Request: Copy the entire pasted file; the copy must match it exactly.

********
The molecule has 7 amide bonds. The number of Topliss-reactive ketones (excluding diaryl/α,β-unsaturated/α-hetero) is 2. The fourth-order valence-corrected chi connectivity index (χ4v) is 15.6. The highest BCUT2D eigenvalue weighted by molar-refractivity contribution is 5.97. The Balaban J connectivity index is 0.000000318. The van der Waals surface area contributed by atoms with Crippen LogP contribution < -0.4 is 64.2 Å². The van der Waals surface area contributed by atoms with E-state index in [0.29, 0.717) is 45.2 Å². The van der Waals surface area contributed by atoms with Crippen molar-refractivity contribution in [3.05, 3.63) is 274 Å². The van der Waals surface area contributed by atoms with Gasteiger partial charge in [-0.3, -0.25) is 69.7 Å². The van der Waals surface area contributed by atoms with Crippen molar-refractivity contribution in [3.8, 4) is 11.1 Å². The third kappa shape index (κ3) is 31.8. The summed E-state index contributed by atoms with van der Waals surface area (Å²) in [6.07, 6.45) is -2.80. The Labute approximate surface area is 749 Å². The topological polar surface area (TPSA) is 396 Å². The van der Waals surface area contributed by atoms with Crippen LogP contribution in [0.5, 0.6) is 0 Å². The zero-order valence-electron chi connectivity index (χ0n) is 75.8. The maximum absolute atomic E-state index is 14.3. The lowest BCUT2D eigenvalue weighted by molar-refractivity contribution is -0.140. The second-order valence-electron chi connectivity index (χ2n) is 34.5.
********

The molecule has 7 amide bonds. The number of Topliss-reactive ketones (excluding diaryl/α,β-unsaturated/α-hetero) is 2. The fourth-order valence-corrected chi connectivity index (χ4v) is 15.6. The highest BCUT2D eigenvalue weighted by molar-refractivity contribution is 5.97. The Balaban J connectivity index is 0.000000318. The van der Waals surface area contributed by atoms with Crippen LogP contribution < -0.4 is 64.2 Å². The van der Waals surface area contributed by atoms with E-state index in [0.29, 0.717) is 45.2 Å². The van der Waals surface area contributed by atoms with Crippen molar-refractivity contribution in [3.05, 3.63) is 274 Å². The van der Waals surface area contributed by atoms with Gasteiger partial charge in [-0.3, -0.25) is 69.7 Å². The van der Waals surface area contributed by atoms with Crippen molar-refractivity contribution in [3.8, 4) is 11.1 Å². The third kappa shape index (κ3) is 31.8. The summed E-state index contributed by atoms with van der Waals surface area (Å²) in [6.07, 6.45) is -2.80. The Labute approximate surface area is 749 Å². The topological polar surface area (TPSA) is 396 Å². The van der Waals surface area contributed by atoms with Crippen LogP contribution in [0.5, 0.6) is 0 Å². The zero-order valence-electron chi connectivity index (χ0n) is 75.8. The maximum absolute atomic E-state index is 14.3. The lowest BCUT2D eigenvalue weighted by molar-refractivity contribution is -0.140. The second-order valence-electron chi connectivity index (χ2n) is 34.5.